In 2019, the Scottish Government consulted on Scotland’s first Neurological Action Plan.
Several organisations and individuals, including Epilepsy Scotland, contributed to the consultation. This was done to ensure that any commitments made addressed issues that people with neurological conditions face.
As a result, Neurological Care and Support in Scotland: A Framework for Action 2020-2025 has now been published.
The Scottish Government have clearly defined their vision which is supported by several aims:
To achieve the ambitious aims, the Scottish Government has pledged to 17 commitments.
The 17 commitments are ambitious and should improve neurological care across Scotland.
However, we are particularly supportive of the following commitments:
2 – Raise awareness of the information and resources available on neurological conditions by working with stakeholders.
10 – Work with the Neurological Alliance of Scotland and other stakeholders to explore the potential of national care frameworks and also how these can inform neurological care and support.
12 – Ensure there is a cohesive approach to capturing the needs of people with a neurological condition and will:
• improve the recording of neurological conditions in people’s routine health and care records, so that they are visible to appropriate services;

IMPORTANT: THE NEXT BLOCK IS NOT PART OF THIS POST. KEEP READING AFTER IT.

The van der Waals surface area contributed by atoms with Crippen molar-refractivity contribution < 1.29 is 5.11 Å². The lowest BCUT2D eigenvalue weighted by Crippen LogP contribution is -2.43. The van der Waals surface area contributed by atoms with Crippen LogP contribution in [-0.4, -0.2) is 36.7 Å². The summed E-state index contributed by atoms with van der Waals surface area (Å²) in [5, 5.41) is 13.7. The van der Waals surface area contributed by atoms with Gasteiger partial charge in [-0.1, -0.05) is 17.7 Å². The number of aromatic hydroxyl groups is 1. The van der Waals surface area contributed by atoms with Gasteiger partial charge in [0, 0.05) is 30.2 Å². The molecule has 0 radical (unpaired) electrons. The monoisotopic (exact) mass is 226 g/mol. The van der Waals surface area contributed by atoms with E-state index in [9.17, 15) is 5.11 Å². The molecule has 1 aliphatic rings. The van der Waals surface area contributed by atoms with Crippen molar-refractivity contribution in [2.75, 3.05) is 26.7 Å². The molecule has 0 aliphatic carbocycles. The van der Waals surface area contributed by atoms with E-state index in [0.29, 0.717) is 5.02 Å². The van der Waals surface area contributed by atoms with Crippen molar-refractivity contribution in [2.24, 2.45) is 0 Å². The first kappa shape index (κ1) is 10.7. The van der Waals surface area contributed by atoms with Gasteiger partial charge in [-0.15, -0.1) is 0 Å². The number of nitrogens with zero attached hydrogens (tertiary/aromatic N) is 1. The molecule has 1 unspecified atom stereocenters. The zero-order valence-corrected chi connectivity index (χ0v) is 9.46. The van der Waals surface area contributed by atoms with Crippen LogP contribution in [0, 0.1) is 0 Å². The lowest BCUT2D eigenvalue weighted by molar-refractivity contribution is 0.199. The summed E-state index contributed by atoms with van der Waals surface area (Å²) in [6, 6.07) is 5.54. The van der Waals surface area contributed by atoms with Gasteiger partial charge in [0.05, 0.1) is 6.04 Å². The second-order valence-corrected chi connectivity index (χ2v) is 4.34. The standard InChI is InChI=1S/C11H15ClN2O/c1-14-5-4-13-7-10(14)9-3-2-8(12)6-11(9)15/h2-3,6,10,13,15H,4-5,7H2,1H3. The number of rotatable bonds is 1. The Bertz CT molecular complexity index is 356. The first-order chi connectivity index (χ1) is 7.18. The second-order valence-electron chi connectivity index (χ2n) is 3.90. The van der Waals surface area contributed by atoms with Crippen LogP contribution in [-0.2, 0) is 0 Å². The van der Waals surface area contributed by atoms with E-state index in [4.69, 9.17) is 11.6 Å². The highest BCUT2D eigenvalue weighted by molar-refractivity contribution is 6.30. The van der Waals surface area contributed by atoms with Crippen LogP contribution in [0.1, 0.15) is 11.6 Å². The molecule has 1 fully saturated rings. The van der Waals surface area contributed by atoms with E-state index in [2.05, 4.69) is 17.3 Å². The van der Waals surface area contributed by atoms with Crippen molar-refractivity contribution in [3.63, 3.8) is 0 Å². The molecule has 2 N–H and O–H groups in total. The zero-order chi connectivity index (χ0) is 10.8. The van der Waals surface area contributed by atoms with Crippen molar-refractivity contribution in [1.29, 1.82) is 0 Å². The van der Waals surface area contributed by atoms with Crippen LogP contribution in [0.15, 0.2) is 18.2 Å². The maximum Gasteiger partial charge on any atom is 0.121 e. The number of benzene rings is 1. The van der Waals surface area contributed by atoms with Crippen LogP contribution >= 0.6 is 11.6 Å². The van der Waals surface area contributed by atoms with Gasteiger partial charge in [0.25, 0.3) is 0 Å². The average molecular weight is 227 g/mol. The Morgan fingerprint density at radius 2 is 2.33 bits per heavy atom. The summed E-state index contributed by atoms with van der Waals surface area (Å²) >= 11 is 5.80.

• enable more accurate population-level estimates of the prevalence of neurological conditions to inform other data analysis; and
• support the development of systems and processes for service planning and workforce development, based on these improved prevalence estimates.
13 – Support neurological research by:
• promoting the work of the Chief Scientist Office, third sector organisations’ research and also Scottish neurological research networks;
• encouraging opportunities for people with neurological conditions to become involved in research trials; and
• highlighting the need for further qualitative research on the impact of living with a neurological condition. As well as, the identification of outcome measures that are meaningful to people who use care and support across the neurological community.
16 – Test how national workforce planning solutions can help address capacity challenges for the neurological workforce.
By improving workforce data, analysis, modelling and scenario planning to facilitate more effective and targeted recruitment into hard to fill posts in neurology, neurophysiology, neuroradiology and neuro-rehabilitation.
Future of the Framework
Joe Fitzpatrick, Minister for Public Health, Sport and Wellbeing, has announced £4.5 million funding to support the implementation of the Framework.
We are regularly in touch with the National Implementation Lead, who is working across sectors and departments to implement the Framework.
So far, we are happy with the progress.
Finally, we hope a national epilepsy register will be established through Commitment 12.
This is a vital step to improve knowledge about epilepsy and also pinpoint needs for clinical improvement.
What are your thoughts on the new Framework? Get in touch via social media or email email@example.com